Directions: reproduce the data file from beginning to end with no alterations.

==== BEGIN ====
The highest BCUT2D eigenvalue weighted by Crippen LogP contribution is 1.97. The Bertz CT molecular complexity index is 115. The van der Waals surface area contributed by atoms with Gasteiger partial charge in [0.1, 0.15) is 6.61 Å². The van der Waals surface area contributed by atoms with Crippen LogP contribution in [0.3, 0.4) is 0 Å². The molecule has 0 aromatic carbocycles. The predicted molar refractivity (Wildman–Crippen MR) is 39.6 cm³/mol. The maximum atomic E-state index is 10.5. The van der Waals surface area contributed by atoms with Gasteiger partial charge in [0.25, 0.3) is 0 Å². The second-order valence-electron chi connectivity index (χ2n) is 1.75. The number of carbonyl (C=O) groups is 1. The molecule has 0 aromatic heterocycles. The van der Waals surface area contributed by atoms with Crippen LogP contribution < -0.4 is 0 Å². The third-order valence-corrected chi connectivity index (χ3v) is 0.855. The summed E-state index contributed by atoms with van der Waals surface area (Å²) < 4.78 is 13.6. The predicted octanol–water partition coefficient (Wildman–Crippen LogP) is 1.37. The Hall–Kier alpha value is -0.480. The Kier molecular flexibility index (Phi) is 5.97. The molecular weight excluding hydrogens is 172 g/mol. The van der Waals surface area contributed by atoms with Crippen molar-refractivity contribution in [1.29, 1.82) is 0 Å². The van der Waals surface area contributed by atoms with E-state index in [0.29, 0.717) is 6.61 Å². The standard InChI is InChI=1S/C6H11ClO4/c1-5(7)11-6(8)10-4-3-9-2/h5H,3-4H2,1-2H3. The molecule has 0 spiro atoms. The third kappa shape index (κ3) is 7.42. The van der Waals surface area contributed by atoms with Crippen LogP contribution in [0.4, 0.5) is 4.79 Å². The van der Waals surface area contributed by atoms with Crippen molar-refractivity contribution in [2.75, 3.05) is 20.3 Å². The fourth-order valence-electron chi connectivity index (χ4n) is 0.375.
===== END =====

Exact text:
The highest BCUT2D eigenvalue weighted by Crippen LogP contribution is 1.97. The Bertz CT molecular complexity index is 115. The van der Waals surface area contributed by atoms with Gasteiger partial charge in [0.1, 0.15) is 6.61 Å². The van der Waals surface area contributed by atoms with Crippen LogP contribution in [0.3, 0.4) is 0 Å². The molecule has 0 aromatic carbocycles. The predicted molar refractivity (Wildman–Crippen MR) is 39.6 cm³/mol. The maximum atomic E-state index is 10.5. The van der Waals surface area contributed by atoms with Gasteiger partial charge in [0.25, 0.3) is 0 Å². The second-order valence-electron chi connectivity index (χ2n) is 1.75. The number of carbonyl (C=O) groups is 1. The molecule has 0 aromatic heterocycles. The van der Waals surface area contributed by atoms with Crippen LogP contribution < -0.4 is 0 Å². The third-order valence-corrected chi connectivity index (χ3v) is 0.855. The summed E-state index contributed by atoms with van der Waals surface area (Å²) < 4.78 is 13.6. The predicted octanol–water partition coefficient (Wildman–Crippen LogP) is 1.37. The Hall–Kier alpha value is -0.480. The Kier molecular flexibility index (Phi) is 5.97. The molecular weight excluding hydrogens is 172 g/mol. The van der Waals surface area contributed by atoms with Crippen molar-refractivity contribution in [1.29, 1.82) is 0 Å². The van der Waals surface area contributed by atoms with E-state index in [0.29, 0.717) is 6.61 Å². The standard InChI is InChI=1S/C6H11ClO4/c1-5(7)11-6(8)10-4-3-9-2/h5H,3-4H2,1-2H3. The molecule has 0 spiro atoms. The third kappa shape index (κ3) is 7.42. The van der Waals surface area contributed by atoms with Crippen LogP contribution in [0.4, 0.5) is 4.79 Å². The van der Waals surface area contributed by atoms with Crippen molar-refractivity contribution in [2.75, 3.05) is 20.3 Å². The fourth-order valence-electron chi connectivity index (χ4n) is 0.375.